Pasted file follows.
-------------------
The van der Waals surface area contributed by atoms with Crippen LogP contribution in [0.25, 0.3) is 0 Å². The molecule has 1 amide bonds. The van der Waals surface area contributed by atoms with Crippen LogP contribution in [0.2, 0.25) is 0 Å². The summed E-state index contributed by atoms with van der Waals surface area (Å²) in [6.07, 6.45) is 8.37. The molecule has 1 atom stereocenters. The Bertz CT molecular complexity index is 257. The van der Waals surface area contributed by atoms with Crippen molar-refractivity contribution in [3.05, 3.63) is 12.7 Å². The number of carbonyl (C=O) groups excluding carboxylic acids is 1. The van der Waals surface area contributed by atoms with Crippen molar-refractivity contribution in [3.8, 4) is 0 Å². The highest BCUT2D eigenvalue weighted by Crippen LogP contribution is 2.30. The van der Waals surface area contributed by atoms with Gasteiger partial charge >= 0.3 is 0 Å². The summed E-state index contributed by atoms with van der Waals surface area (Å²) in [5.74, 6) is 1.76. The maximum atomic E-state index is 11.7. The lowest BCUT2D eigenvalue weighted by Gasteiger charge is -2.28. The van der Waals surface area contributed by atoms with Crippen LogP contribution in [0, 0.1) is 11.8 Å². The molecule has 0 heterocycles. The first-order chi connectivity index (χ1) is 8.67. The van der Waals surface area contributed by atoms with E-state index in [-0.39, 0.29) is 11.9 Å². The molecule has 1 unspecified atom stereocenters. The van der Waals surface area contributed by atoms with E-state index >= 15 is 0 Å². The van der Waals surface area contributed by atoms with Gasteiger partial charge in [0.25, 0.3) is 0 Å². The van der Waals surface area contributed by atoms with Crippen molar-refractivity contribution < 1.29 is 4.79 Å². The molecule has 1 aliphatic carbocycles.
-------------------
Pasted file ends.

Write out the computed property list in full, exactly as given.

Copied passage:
The van der Waals surface area contributed by atoms with Crippen LogP contribution in [0.25, 0.3) is 0 Å². The molecule has 1 amide bonds. The van der Waals surface area contributed by atoms with Crippen LogP contribution in [0.2, 0.25) is 0 Å². The summed E-state index contributed by atoms with van der Waals surface area (Å²) in [6.07, 6.45) is 8.37. The molecule has 1 atom stereocenters. The Bertz CT molecular complexity index is 257. The van der Waals surface area contributed by atoms with Crippen molar-refractivity contribution in [3.05, 3.63) is 12.7 Å². The number of carbonyl (C=O) groups excluding carboxylic acids is 1. The van der Waals surface area contributed by atoms with Crippen molar-refractivity contribution in [3.8, 4) is 0 Å². The highest BCUT2D eigenvalue weighted by Crippen LogP contribution is 2.30. The van der Waals surface area contributed by atoms with Gasteiger partial charge >= 0.3 is 0 Å². The summed E-state index contributed by atoms with van der Waals surface area (Å²) in [5.74, 6) is 1.76. The maximum atomic E-state index is 11.7. The lowest BCUT2D eigenvalue weighted by Gasteiger charge is -2.28. The van der Waals surface area contributed by atoms with Crippen LogP contribution in [0, 0.1) is 11.8 Å². The molecule has 0 heterocycles. The first-order chi connectivity index (χ1) is 8.67. The van der Waals surface area contributed by atoms with E-state index in [-0.39, 0.29) is 11.9 Å². The molecule has 1 unspecified atom stereocenters. The van der Waals surface area contributed by atoms with E-state index >= 15 is 0 Å². The van der Waals surface area contributed by atoms with Gasteiger partial charge in [0.25, 0.3) is 0 Å². The van der Waals surface area contributed by atoms with Crippen molar-refractivity contribution < 1.29 is 4.79 Å². The molecule has 1 aliphatic carbocycles.